What do we do with struggling government-owned lenders?
If public sector banks are to clean up their balance sheets overnight, many of them will go belly up as they don’t have enough capital
The earnings season is in full swing. A few private banks have announced their March quarter results—great, good and ugly—but none of the public sector banks (PSBs) have done that as yet. To be sure, they are never in a hurry to announce their earnings, but many of them are particularly inhibited this time around as their March quarter earnings would not excite the market. In the three months ended 31 December, the pack of 21 PSBs—which roughly has a 70% market share of banking assets in India—posted a loss of Rs18,097 crore, almost four and half times the loss posted in the previous quarter. One doesn’t need to be a Cassandra to say that the magnitude of loss will be far higher in March.
Sixteen PSBs posted losses in the December quarter, led by State Bank of India (Rs2,416 crore), the nation’s largest lender, and Bank of India (Rs2,342 crore). In the September quarter, 11 PSBs had posted losses. How many of them will find their balance sheets in the red in March is anybody’s guess at this point.
The Reserve Bank of India (RBI) has stepped in to protect the PSBs’ balance sheets by allowing them to spread the provision that they need to make good the erosion in value of their bond portfolio due to rise in yields (bond prices and yields move in opposite directions) over the next four quarters. However, there is no escape from setting aside money for their rising bad loans. On top of that, a few of them would need to plug the holes drilled by high-value frauds. Besides, most PSBs will see a drop in both interest as well as fee income as more loans are turning bad, making them ultra-cautious in giving fresh loans and forging new relationships with corporations.
In the December quarter, IDBI Bank Ltd topped the list of banks with the biggest pile of bad loans—almost one-fourth of its loan book. Three other banks had more than 20% of their loan portfolios turning bad—Indian Overseas Bank, UCO Bank and United Bank of India. Six other banks had more than 15% gross bad loans. While IDBI Bank had more than 15% net NPAs in December, there were seven PSBs with at least 10% net NPAs. Overall, this set of banks’ bad loans rose to Rs7.77 trillion in December from Rs7.3 trillion in September and, after provision, net NPAs rose from Rs3.7 trillion to Rs4.16 trillion.
Complan Boy Syndrome
Till some of them were threatened to be buried under the pile of bad loans, they were behaving like Complan kids. In 1980s, two kid models advertising the health food for children and who would become actors later—Shahid Kapoor and Ayesha Takia—were competing with each other on how fast they were growing, singing: “I am a Complan girl, I am a Complan boy”. And, they loved their “Complan mummy”.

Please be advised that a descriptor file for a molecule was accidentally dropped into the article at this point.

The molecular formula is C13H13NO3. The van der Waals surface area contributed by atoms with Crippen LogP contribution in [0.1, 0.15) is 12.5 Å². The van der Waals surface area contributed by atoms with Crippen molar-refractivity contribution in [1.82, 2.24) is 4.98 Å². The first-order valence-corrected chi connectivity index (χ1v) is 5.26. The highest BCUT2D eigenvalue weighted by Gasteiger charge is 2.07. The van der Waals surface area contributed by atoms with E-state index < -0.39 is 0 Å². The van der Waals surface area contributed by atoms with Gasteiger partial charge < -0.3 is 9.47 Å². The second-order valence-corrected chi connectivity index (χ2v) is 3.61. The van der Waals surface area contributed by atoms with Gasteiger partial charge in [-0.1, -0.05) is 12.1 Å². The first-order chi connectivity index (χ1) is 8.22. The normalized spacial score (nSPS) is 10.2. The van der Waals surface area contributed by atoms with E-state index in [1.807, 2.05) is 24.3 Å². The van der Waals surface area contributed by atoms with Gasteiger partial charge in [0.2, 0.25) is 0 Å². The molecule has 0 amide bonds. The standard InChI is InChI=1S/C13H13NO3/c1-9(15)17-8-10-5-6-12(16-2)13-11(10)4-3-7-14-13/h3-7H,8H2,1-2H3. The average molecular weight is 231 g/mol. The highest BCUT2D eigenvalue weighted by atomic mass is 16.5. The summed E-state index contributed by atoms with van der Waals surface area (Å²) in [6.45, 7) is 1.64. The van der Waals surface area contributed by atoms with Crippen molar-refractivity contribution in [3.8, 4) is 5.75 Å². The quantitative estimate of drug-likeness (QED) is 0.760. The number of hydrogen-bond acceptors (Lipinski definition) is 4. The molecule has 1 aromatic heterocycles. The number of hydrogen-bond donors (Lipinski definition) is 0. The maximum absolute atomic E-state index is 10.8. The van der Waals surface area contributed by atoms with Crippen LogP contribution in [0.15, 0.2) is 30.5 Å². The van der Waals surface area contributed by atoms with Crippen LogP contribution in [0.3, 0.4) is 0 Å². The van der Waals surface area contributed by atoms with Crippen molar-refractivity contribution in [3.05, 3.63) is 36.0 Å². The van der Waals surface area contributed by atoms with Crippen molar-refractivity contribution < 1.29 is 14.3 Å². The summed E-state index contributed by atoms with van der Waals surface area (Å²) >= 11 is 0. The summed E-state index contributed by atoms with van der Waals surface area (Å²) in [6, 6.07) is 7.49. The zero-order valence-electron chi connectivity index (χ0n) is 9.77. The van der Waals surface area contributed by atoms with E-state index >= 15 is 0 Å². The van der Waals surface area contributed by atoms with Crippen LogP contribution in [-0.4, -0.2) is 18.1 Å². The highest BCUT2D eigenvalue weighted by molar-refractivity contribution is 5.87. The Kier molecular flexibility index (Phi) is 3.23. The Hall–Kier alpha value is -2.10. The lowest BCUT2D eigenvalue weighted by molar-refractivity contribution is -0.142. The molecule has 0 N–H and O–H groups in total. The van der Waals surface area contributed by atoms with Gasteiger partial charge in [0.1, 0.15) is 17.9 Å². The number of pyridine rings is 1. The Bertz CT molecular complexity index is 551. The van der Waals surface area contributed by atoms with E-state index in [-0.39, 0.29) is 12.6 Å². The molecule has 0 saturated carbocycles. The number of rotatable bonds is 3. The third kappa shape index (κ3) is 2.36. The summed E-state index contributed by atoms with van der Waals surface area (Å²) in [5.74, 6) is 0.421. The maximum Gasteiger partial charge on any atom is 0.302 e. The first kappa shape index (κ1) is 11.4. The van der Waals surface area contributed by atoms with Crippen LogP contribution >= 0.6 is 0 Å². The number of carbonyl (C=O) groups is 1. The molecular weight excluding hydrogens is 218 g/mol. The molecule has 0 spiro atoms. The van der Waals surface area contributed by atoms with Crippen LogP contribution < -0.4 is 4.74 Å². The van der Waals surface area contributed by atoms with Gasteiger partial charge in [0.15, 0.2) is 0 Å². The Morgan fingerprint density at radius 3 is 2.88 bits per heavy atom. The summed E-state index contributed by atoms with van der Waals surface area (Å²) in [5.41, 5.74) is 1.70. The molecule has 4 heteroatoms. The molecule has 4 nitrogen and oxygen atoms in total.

Complan is all about growth of children. The PSBs are no children; in fact, many of them are more than 100 years old. They want to become taller (read bigger) but not necessarily stronger! That’s the genesis of giving loans indiscriminately by many banks—greed for growth. How long can their Complan mummy (read: the federal government) support them, using tax payer’s money?
What do we do with the set of PSBs? No one can deny the fact that they had played a stellar role in spreading banking to the masses and helped build roads and bridges, but the glorious past does not ensure a bright future. If they are to clean up their balance sheets overnight, many of them will go belly up as they don’t have enough capital. Delay in recognizing bad loans doesn’t help either as the PSBs will continue to make losses and there won’t be enough money to clean up; besides, delay in recognition and recovery erodes the value of assets.
Bank investment company?
There have been a lot of theories doing rounds on what should be done with the PSBs. A panel, headed by former Axis Bank Ltd chairman P.J. Nayak, which dealt with governance reforms in Indian banks, has recommended setting up of a bank investment company to hold the equity stakes of the government—a sort of passive sovereign wealth fund for the government-owned banks. It has detailed how and why this company should have autonomy and be professionally managed. We have not moved an inch on this proposal.